More recently, I just started a new writing project. I've been working on a new collection of poems (collection #3, because I've been sending collection #2 out to publishers), and that's been great. But I've had a big, novel-shaped hole in my life. Of course, with a new daughter who wants to be cuddled 24/7 there's hardly a spare moment and, when there is, I do more frivolous things like eat or shower or buy the family groceries. I've been finding spare moments to write poems, but I haven't really touched fiction since I finished revising Strange High. Option #1: Go back to a novel idea that I really believe in and that I actually wrote 15,000 words of before switching to Strange High last year. Option #2: A recent nightmare that felt like an amazing novel idea. My feeling was that I'm young and can do both ideas--but one has to come first. As I'd like to maybe do the started novel for my dissertation in a couple of years, I decided to give this new idea a shot. And, last night, I managed to come up with character names and write the first 450 words (in addition to the plot idea that the nightmare gave me).

Now, maybe I'll leave the idea when I get 1,000 or 10,000 words in because it's not working. Maybe I'll switch to the other novel idea because I find that's what my heart is pulling me toward. This is what I'm talking about when I bring up how conflicting the start of a novel is. Sure, you could do whatever you want. You have that freedom. But you can do WHATEVER YOU WANT. It's the fear that I hear from my students sometimes when they're trying to find a thesis for their paper--How, in the wide world of paper ideas, do I just pick one? Where do I even begin?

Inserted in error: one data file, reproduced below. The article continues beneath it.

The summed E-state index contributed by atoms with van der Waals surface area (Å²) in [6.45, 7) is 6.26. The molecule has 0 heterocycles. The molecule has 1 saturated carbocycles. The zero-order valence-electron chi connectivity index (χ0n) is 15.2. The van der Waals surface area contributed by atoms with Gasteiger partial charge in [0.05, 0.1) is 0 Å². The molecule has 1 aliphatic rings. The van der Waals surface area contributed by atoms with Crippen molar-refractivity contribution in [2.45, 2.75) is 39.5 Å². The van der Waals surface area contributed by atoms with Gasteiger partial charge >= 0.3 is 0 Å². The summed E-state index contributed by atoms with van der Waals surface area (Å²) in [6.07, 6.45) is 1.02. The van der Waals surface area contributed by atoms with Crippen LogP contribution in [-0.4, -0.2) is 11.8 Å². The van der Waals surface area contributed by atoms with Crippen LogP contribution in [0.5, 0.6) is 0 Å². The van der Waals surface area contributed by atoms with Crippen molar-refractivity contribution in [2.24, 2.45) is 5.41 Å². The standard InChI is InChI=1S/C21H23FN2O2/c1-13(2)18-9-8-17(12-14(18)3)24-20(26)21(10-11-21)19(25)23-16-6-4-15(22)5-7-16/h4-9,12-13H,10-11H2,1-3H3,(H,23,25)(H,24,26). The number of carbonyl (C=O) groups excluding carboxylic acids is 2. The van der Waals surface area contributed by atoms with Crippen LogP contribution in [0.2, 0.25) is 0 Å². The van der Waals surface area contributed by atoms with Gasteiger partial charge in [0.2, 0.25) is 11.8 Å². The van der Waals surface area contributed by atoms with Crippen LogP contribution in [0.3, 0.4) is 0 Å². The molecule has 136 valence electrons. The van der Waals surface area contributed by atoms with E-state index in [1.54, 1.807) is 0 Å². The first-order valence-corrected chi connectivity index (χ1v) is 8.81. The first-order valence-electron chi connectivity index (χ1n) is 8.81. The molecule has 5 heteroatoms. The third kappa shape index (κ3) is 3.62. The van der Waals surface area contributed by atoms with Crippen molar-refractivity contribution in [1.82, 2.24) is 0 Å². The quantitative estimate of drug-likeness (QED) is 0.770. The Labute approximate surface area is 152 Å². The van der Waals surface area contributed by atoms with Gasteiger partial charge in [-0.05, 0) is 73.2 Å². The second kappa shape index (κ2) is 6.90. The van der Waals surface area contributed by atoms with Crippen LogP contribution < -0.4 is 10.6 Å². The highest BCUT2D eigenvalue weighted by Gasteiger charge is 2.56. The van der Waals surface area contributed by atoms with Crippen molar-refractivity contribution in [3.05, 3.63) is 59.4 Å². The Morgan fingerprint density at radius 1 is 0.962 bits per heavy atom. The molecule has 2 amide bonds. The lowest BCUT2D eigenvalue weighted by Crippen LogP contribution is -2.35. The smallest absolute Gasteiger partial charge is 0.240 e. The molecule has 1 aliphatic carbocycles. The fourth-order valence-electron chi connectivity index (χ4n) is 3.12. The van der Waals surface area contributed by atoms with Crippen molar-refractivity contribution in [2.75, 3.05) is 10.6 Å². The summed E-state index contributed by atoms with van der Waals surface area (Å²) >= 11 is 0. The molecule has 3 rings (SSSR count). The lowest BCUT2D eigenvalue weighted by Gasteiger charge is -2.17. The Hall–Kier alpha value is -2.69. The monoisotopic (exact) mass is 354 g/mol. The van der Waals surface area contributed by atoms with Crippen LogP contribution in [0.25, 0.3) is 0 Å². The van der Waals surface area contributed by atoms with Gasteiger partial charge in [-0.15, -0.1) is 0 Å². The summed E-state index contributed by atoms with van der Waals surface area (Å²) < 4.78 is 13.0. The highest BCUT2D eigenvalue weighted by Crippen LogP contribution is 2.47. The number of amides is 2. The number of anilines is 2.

So, for me, it's less that I can't figure out a good first line. (I actually think I'm pretty good at those.) It's more the total sense of uncertainty. Unless I do major planning first, I don't know these characters, I don't know where this is going, and it's not going to be done in one go of it. What's more, I don't even know if I'll like it enough to finish, or if I'll be able to sell it once the time comes. Uncertainty is one of the most uncomfortable things in the world for me and I really struggle with it.

Now, if I never wrote without a clear idea of every last detail of the entire project then I'd have to quit this gig and go find something where uncertainty wasn't in the job description. I find a way to do it. That doesn't make it a pleasant part of the process. I kind of just need to put my blinders on and push through the discomfort of uncertainty. It's knowing that, later, I'm going to really start getting into the groove of things and have fun with it that helps keep me going until things click into place. Ultimately, this makes it worth it.

Are you a writer, or a creator of any sort? What part of your creative process is least enjoyable for you? How do you soldier through anyway?

Thursday, July 6, 2017

Apparently I'm Popular in Germany (And Other Fun Stats)


Page views by country:
United States: 950
Germany: 51
Russia: 49
United Kingdom: 32
France: 26
Canada: 21
Poland: 9
Ireland: 7
Portugal: 7
Australia: 6

Page views by browser:
Chrome: 741 (59%)
Mobile: 156 (12%)
Firefox: 134 (10%)
Safari: 91 (7%)
OS; FBSV: 18 (1%)
PhantomJS: 13 (1%)
SamsungBrowser: 7 (<1%)
Maxthon: 2 (<1%)
Shiretoko: 1 (<1%)

Page views by operating systems:
Windows: 489 (39%)
Android: 301 (24%)
iPhone: 180 (14%)
Macintosh: 170 (13%)
Linux: 54 (4%)
Unknown: 13 (1%)
Unix: 11 (<1%)
iPad: 11 (<1%)
compatible: 9 (<1%)
iPod touch: 1 (<1%)

So where do you fall in all this? What country are you from? What browser do you use? What operating system? Let us know in the comments, or on your preferred social media platform(s)!